Layout Pages, Content Pages, Partials and Sections

The Response.ExpandTemplate() and Response.ExpandScript() methods can render Partial and Layout pages. Partial pages allow creating nested pages of partial content that is pulled into the parent page. Layout pages allow you to create the base page layout in a single page that can be reused for many or all content pages. Layout pages then contain a Content region into which the content page is rendered as well as optional sections that can be used to render additional content from the content page into the Layout page. A content page references a Layout page and the layout page then renders the content page into it.

Scripts and Templates: Same Syntax

Scripts and Templates use the same basic syntax to describe Layout, Sections and Partials using specific tags that can be embedded into a script or template.

For the following examples I'll use a script page (.wcs), but the syntax related to these concepts is identical in both scripts and templates with the exception that templates can't process code blocks.

For most applications we recommend script pages over templates. Templates work well for one off pages where you know you're only displaying data and not executing code.

Finicky Markup Syntax for Page Directives

The markup syntax for various page directives are finicky and have to be specified with exact syntax, double quote characters and spacing.

Here's a list of the build-time directives:

For Content Pages:

  • <% Layout="~/somepage.wcs" %>
  • <%= RenderPartial("~/partialPage.wcs") %>
  • <%= RenderSection("mysection") %>

For Layout Pages:

  • <%= RenderContent("~/somepage.wcs") %>
  • <%= section "sectionName" %>
  • <% endsection %>

These directives are parsed out of the document at build or parse time and due to the way they are parsed, the syntax has to be exact.

Content Page

Content pages are the pages that contain your main page content. The top level page you render as a script or template is always a content page. Content pages can either be self contained which means it contains a full HTML document, or it can be an HTML fragment is merged into a Layout Page that you specify in the header of the content page. Content pages are always the entry point for any script or template you render.

When you create CustomerList.wcs or CustomerDetail.wcs the page that is referenced first and starts template/script execution is always the content page.

Content Pages can also reference Partial Pages which are essentially child pages that are imported into the current page. This is useful for breaking up complex pages into more manageable, smaller page fragments that are easier to work with.

Here's a self contained Content Page:

   <title>< %= pcTitle %>
   Hello < %= pcName %>, the time is <%= TIME() %>.
   <% for x=1 to 10 %>
       <%= "output" + TRANSFORM(x) %>
   <% endfor %>

And here's a more complex Content Page that references a Layout page and pulls in content from a Partial page:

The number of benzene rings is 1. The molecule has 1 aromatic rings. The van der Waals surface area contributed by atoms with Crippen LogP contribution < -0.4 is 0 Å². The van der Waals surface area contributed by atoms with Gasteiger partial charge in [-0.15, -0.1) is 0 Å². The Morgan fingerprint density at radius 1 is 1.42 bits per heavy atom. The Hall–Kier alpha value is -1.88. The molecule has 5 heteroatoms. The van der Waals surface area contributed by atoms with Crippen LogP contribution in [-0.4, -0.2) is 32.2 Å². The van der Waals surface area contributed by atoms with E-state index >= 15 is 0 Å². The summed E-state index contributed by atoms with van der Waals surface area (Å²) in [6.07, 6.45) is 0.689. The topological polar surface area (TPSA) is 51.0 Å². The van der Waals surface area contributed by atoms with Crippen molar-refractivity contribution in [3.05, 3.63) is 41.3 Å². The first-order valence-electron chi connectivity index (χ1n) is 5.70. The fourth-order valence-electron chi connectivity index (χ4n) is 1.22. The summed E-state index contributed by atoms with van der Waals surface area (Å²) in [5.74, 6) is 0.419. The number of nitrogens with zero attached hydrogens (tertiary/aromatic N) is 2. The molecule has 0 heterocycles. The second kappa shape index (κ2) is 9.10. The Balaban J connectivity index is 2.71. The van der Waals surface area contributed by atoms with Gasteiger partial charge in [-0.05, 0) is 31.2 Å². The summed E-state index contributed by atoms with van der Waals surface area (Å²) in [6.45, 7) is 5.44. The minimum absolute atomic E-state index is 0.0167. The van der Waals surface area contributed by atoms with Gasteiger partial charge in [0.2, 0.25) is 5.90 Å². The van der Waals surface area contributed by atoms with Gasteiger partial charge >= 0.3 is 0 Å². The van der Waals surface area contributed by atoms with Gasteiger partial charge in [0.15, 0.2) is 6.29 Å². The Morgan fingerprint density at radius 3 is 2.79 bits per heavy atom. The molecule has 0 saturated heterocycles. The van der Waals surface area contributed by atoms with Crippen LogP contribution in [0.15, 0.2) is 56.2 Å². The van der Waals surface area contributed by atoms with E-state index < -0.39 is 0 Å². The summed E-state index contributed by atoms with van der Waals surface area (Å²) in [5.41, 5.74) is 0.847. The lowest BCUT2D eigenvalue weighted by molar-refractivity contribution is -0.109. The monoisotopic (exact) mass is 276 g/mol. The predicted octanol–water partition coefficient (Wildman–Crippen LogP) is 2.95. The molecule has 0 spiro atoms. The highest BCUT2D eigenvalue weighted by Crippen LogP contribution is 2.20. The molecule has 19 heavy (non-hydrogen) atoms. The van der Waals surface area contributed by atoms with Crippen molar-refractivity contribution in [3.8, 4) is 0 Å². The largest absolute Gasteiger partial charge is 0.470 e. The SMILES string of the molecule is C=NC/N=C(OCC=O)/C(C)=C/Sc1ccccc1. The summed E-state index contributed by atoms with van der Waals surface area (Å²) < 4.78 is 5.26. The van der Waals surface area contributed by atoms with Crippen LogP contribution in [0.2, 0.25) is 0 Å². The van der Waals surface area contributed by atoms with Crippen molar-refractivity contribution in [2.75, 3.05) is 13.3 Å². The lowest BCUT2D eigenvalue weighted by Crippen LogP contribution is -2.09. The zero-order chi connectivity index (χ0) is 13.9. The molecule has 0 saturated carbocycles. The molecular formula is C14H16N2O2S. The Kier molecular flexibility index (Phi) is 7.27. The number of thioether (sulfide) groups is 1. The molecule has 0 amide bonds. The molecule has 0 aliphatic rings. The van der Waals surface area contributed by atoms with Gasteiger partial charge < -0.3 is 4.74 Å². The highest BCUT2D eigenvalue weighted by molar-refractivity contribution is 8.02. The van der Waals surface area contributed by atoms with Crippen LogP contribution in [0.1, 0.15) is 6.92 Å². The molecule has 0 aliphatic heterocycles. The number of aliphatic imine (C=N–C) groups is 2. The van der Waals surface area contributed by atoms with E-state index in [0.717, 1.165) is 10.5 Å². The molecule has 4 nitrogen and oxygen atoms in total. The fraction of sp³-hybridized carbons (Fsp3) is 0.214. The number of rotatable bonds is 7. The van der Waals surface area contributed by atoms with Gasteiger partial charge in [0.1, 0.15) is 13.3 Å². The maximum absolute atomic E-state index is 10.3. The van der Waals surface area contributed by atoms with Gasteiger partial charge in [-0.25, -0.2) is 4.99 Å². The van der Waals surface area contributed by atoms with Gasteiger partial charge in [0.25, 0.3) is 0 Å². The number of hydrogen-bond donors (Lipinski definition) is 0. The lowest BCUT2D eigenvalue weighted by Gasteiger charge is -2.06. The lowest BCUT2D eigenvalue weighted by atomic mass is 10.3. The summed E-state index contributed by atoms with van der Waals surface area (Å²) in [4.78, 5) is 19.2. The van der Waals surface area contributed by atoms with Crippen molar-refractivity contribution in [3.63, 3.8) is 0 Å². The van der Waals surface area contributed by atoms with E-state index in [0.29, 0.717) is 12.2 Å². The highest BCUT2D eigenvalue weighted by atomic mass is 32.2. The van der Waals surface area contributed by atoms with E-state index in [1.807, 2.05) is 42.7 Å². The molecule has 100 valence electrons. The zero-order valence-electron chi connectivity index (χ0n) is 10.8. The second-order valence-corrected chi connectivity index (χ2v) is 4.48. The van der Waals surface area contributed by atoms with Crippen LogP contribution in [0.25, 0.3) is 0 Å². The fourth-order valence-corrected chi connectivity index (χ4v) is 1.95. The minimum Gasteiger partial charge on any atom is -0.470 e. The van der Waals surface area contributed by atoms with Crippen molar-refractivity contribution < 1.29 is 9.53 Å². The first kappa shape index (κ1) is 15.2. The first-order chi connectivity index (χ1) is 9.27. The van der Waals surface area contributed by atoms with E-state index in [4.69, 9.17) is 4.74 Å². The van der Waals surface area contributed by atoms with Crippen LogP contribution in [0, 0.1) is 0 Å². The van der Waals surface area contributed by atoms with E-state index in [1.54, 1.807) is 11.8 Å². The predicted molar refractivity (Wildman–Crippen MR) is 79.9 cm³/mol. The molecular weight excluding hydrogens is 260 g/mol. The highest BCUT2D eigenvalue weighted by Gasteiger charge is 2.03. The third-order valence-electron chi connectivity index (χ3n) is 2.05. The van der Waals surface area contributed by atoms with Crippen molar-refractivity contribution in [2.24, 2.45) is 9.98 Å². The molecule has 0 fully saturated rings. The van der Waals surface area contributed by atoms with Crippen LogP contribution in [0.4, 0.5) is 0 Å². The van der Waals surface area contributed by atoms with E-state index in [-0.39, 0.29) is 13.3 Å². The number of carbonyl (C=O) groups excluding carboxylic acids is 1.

<% Layout="~/LayoutPage.wcs" %> 
<% section="headers" %>
     <title>My 3nd Awesome Web Page - <%= Time() %> </title>
     <link href="css/MyPage.css" rel="stylesheet" />
<% endsection %>  
<h3>This is my CONTENT PAGE</h3>
  Time is: <%= DateTime() %> Yup it is!   
<h3>Partial Content below (10x)</h3>  
<hr />  
<% for x = 1 to 5 %>     
    <%= RenderPartial("~/PartialPage.wcs") %>  
<% endfor %>
<hr />
<% section="bottomcontent" %>
    Bottom Content:<br />
    <%= Version() %>
<% endsection %>
<% section="scripts" %>    
    <script src="bower_components/jquery/jquery.js"></script>
<% endsection %>

This page contains a Layout section, a Partial reference and a couple of Sections that allow injecting content into a Layout page from the Content Page.

Layout Pages

To reference a layout page from a Content page use the Layout directive at the top of the page with a location for the Layout Page:

<% Layout="~/Views/LayoutPage.wcs" %>

Layout pages are top level pages that typically hold a common page frame - things like the page head (html,head,body tags) as well as the HTML for the banner, top level menu, as well as a footer. Most pages in a site use a common layout and a Layout page can provide most of that common layout on a single page.

An embedded <%= RenderContent() %> tag is then used to embed the actual Content page into the layout.

Here's a simple layout page:

<!DOCTYPE html>
<html xmlns="">
    <%= IIF(vartype(pcTitle) = "C",pcTitle,"") %>    
    <meta name="viewport" content="width=device-width, initial-scale=1, maximum-scale=1">
    <link href="bower_components/bootstrap/dist/css/bootstrap.min.css" rel="stylesheet" />
    <%= RenderSection("headers") %>
    <%= RenderPartial("~/Views/Common/LoginTag.wcs") %>
    <h1>HEADER FROM LAYOUT PAGE</h1>         
    Content goes here:
    <%= RenderContent() %>    
    <hr />   
    <%= RenderSection("scripts") %>           

This page contains a Content area, two sections and one partial.

Content Section
<%= RenderContent() %>

RenderContent() is the most important tag on a Layout Page: It's where the Content Page's content gets embedded. The content rendered is the initial page you requested as part of the render operation so CustomerList.wcs or CustomerDetail.wcs for example. The template engine processes both the layout page and the content page and merges the content into the layout page at runtime to produce a single HTML document.